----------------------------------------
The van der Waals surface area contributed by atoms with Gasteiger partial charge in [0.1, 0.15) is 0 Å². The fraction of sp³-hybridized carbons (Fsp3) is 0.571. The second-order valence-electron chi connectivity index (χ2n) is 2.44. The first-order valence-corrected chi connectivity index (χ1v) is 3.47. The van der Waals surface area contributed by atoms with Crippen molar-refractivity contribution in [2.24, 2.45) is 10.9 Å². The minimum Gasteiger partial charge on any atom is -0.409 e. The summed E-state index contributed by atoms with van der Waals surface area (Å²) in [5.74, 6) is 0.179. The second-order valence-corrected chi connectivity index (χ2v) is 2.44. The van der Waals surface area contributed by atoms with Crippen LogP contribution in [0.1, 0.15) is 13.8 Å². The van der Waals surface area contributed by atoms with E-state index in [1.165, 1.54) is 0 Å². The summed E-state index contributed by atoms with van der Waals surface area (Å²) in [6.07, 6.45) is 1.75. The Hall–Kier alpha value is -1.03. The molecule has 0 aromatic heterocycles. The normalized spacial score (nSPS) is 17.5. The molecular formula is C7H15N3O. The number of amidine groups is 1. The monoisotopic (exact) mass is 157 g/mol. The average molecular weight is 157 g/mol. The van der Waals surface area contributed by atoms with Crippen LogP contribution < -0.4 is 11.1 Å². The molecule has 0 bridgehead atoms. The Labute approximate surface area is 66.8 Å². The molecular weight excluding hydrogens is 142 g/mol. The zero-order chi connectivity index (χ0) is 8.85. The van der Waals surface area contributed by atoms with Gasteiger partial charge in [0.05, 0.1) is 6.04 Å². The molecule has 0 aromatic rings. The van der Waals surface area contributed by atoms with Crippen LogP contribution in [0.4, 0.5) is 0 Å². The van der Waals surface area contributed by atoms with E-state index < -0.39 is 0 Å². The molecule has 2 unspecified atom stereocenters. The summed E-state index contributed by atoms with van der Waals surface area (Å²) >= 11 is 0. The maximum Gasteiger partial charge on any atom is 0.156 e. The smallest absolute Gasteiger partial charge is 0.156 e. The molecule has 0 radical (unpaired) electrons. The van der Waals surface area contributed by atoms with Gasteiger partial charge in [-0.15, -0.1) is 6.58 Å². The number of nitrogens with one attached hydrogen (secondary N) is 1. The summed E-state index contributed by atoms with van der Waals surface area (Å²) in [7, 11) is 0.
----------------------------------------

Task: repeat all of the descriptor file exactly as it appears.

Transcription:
The van der Waals surface area contributed by atoms with Gasteiger partial charge in [0.1, 0.15) is 0 Å². The fraction of sp³-hybridized carbons (Fsp3) is 0.571. The second-order valence-electron chi connectivity index (χ2n) is 2.44. The first-order valence-corrected chi connectivity index (χ1v) is 3.47. The van der Waals surface area contributed by atoms with Crippen molar-refractivity contribution in [2.24, 2.45) is 10.9 Å². The minimum Gasteiger partial charge on any atom is -0.409 e. The summed E-state index contributed by atoms with van der Waals surface area (Å²) in [5.74, 6) is 0.179. The second-order valence-corrected chi connectivity index (χ2v) is 2.44. The van der Waals surface area contributed by atoms with Crippen LogP contribution in [0.1, 0.15) is 13.8 Å². The van der Waals surface area contributed by atoms with E-state index in [1.165, 1.54) is 0 Å². The summed E-state index contributed by atoms with van der Waals surface area (Å²) in [6.07, 6.45) is 1.75. The Hall–Kier alpha value is -1.03. The molecule has 0 aromatic heterocycles. The normalized spacial score (nSPS) is 17.5. The molecular formula is C7H15N3O. The number of amidine groups is 1. The monoisotopic (exact) mass is 157 g/mol. The average molecular weight is 157 g/mol. The van der Waals surface area contributed by atoms with Crippen LogP contribution < -0.4 is 11.1 Å². The molecule has 0 bridgehead atoms. The Labute approximate surface area is 66.8 Å². The molecular weight excluding hydrogens is 142 g/mol. The zero-order chi connectivity index (χ0) is 8.85. The van der Waals surface area contributed by atoms with Gasteiger partial charge in [0.05, 0.1) is 6.04 Å². The molecule has 0 aromatic rings. The van der Waals surface area contributed by atoms with Crippen LogP contribution in [0.4, 0.5) is 0 Å². The van der Waals surface area contributed by atoms with E-state index < -0.39 is 0 Å². The molecule has 2 unspecified atom stereocenters. The summed E-state index contributed by atoms with van der Waals surface area (Å²) >= 11 is 0. The maximum Gasteiger partial charge on any atom is 0.156 e. The smallest absolute Gasteiger partial charge is 0.156 e. The molecule has 0 radical (unpaired) electrons. The van der Waals surface area contributed by atoms with Gasteiger partial charge in [-0.15, -0.1) is 6.58 Å². The number of nitrogens with one attached hydrogen (secondary N) is 1. The summed E-state index contributed by atoms with van der Waals surface area (Å²) in [7, 11) is 0.